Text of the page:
Jesus came to save the world, and he needed our help. That’s why we were there for him every step of the way. When he was in need, we prayed with him. When he wept, we wept with him (and told him to toughen up!). When he fell, we carried his cross. The gates of Hell could not prevent us from seeing his mission through!

So when that turncoat Judas brought the Romans by (we always suspected Judas), and they began to nail Jesus to the cross, we laughed at them. “He’s God you idiots! The grave will never keep him! You think you’re solving a problem, but you’re really creating a much bigger one!”

While we assured the women that everything would turn out all right, they couldn’t handle the crucifixion. Squeamish and afraid, they ran to their homes screaming and hid behind locked doors.

But we men stood steadfast at the foot of the cross, praying for hours until the very end. When Jesus finally took his last breath and the Roman Centurion confessed that Jesus was God, Peter blasted him, “That’s what we told you before you nailed him up there!” (Through this whole thing, the Romans and the Jews just wouldn’t listen!)

Never doubting that Jesus would rise on the third day, Peter announced to the Centurion, “We’ll bury him and be back on Sunday. Now go tell Pilate to put some of your ‘elite’ Roman guards at the tomb to see if you can prevent him from rising from the dead!” We all laughed and began to dream about Sunday.

That Sunday morning we marched right down to the tomb and tossed those elite Roman guards aside. Then the stone (that took eleven us to roll into place) rolled away by itself. A glowing Jesus emerged from tomb, and said, “I knew you’d come! My mission is accomplished.” He praised Peter for his brave leadership and congratulated us on our great faith. Then we went home and comforted the trembling women.

There are other events in the New Testament documents concerning Jesus that are also unlikely to be made up. For example, Jesus:

• Is considered “out of his mind” by his own family who come to seize him to take him home (Mk 3:21,31).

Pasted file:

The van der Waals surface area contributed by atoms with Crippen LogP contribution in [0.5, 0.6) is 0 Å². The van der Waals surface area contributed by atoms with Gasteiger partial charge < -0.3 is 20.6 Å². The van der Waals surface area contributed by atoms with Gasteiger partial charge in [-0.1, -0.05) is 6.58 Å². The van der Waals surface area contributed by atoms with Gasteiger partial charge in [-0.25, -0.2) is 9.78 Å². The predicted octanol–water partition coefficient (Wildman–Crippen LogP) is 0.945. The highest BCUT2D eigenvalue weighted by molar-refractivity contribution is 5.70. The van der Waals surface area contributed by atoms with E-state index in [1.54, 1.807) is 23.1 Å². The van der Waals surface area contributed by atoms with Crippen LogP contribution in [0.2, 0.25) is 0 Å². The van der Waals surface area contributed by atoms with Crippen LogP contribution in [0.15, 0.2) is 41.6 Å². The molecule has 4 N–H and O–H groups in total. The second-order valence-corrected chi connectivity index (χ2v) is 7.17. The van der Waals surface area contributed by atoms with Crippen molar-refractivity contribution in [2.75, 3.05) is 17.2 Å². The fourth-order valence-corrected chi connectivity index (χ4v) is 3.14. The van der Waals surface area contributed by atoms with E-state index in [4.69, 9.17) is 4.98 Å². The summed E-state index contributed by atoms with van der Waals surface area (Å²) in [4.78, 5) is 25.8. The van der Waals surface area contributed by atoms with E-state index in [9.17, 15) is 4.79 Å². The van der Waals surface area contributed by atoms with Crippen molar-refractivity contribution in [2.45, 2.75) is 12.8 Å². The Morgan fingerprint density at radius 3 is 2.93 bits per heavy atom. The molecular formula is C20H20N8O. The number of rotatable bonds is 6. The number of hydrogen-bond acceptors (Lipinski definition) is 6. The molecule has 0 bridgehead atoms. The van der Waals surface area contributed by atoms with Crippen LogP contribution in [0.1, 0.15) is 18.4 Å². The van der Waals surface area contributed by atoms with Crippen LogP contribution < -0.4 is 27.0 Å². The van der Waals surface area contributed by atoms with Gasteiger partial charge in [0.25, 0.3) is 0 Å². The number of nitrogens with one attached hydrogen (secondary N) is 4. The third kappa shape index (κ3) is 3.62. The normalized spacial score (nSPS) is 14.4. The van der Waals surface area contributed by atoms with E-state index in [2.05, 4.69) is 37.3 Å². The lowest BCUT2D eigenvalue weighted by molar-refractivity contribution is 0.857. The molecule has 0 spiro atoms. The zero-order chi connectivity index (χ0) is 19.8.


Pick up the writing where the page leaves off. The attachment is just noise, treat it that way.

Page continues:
• Is deserted by many of his followers after he says that followers must eat his flesh and drink his blood. (John 6:66).

• Is not believed by his own brothers (John 7:5). (Disbelief turned to belief after the resurrection—ancient historians reveal that Jesus’ brother James died a martyr as the leader of the church in Jerusalem in A.D. 62).

• Is thought to be a deceiver (John 7:12).

• Turns off Jewish believers to the point that they want to stone him (John 8:30-59).

• Is called a “madman” (John 10:20).

• Is called a “drunkard” (Mt. 11:19).

• Is called “demon-possessed” (Mk 3:22, Jn 7:20, 8:48).

• Has his feet wiped with hair of a prostitute which easily could have been seen as a sexual advance (Lk 7:36-39).

• Is crucified despite the fact that “anyone who is hung on a tree is under God’s curse” (Deut 21:23).

If you’re inventing a Messiah to the Jews, you don’t say such things about him. You also don’t admit that some of you “still doubted” Jesus had really risen from the dead, especially while he’s standing right in front of you giving the great commission (Mt. 28:17-19).

Finally, anyone trying to pass off a false resurrection story as the truth would never say the women were the first witnesses at the tomb. In the first century, a woman’s testimony was not considered on par with that of a man. An invented story would say that the men—the brave men—had discovered the empty tomb. Yet all four gospels say the women were the first witnesses – all this while the sissy-pants men had their doors locked for fear of the Jews. (After I made this point during a presentation, a lady told me that she knew why Jesus appeared to the women first. “Why?” I asked. She said, “Because he wanted to get the story out!”)